(FamilyConservationPAC.com) – A consulting panel provided figures to Gov. Gavin Newsom’s Reparations Task Force that indicate California may need to pay over $200,000 per person to Black citizens to fulfill promises of reparations for slavery.
Gov. Gavin Newsom believes Black Californians need financial reparations for years of discrimination. And he has vigorously promoted his plan to do so.
According to the five-person economic consultant team of the California Reparations Task Force, eligible Black inhabitants of the state could qualify for $223,200 per person under the proposal.
Read the Epoch Times article here: https://t.co/WV1VX5zIT0
— The Epoch Times San Francisco (@epochtimessf) December 6, 2022
The consulting team for the task force estimated its range by looking at housing shortages and extrapolating on the likely amount of money lost between 1933 and 1977.
The state commission estimates that prior housing regulations cost Black Californians $5,074 annually.
The California Reparations Task Force clarified in a statement to Fox News Digital that
“the $559 billion figure is in reference to a scope of work document presented to the California Reparations Task Force by its five member economic consultant team during our September public hearing in Los Angeles.”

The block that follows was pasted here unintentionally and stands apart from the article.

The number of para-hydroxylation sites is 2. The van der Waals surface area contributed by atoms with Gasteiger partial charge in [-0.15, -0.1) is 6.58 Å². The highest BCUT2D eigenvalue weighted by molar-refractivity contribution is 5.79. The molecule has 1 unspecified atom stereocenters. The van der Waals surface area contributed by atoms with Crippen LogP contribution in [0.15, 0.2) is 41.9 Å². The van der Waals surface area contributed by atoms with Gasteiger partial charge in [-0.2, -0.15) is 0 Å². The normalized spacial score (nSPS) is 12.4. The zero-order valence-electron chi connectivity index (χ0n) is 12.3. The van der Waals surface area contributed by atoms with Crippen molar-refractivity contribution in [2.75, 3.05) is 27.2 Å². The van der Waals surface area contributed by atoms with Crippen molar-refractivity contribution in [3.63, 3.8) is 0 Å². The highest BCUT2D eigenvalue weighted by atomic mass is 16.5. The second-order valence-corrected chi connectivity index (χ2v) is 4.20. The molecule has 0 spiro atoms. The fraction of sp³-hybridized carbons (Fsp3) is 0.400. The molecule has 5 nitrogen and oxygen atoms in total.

The $559 billion figure, the group continued,
“represents the State of California’s’maximum liability’ for de jure homeownership discrimination ‘if all 2,550,459 Black California residents who lived in the state in 2021 were descendants of the enslaved in the United States and had spent the entire time period from 1933 to 1977 in California (or were the legal heir of a person that did)’.”
The task force was established by legislation signed by Newsom in 2020, and it voted in March to restrict any potential reparations to the descendants of Black people who were in the country at the end of the 19th century, whether they were free or enslaved, rather than to all Black people, as many reparations advocates had argued.
According to task force chair Kamilah Moore, the task force’s 500-page report is the first government-commissioned analysis of harms to the Black community since President Lyndon Johnson’s 1968 Kerner Commission report.
H.R. 40, often known as the Federal Slavery Reparations Act, has been stalled in Congress since it was first filed in 1989.
The House Judiciary Committee approved it in 2021, but most people think it won’t move forward after that.
Should Black Californians, or anyone for that matter, get reparations?
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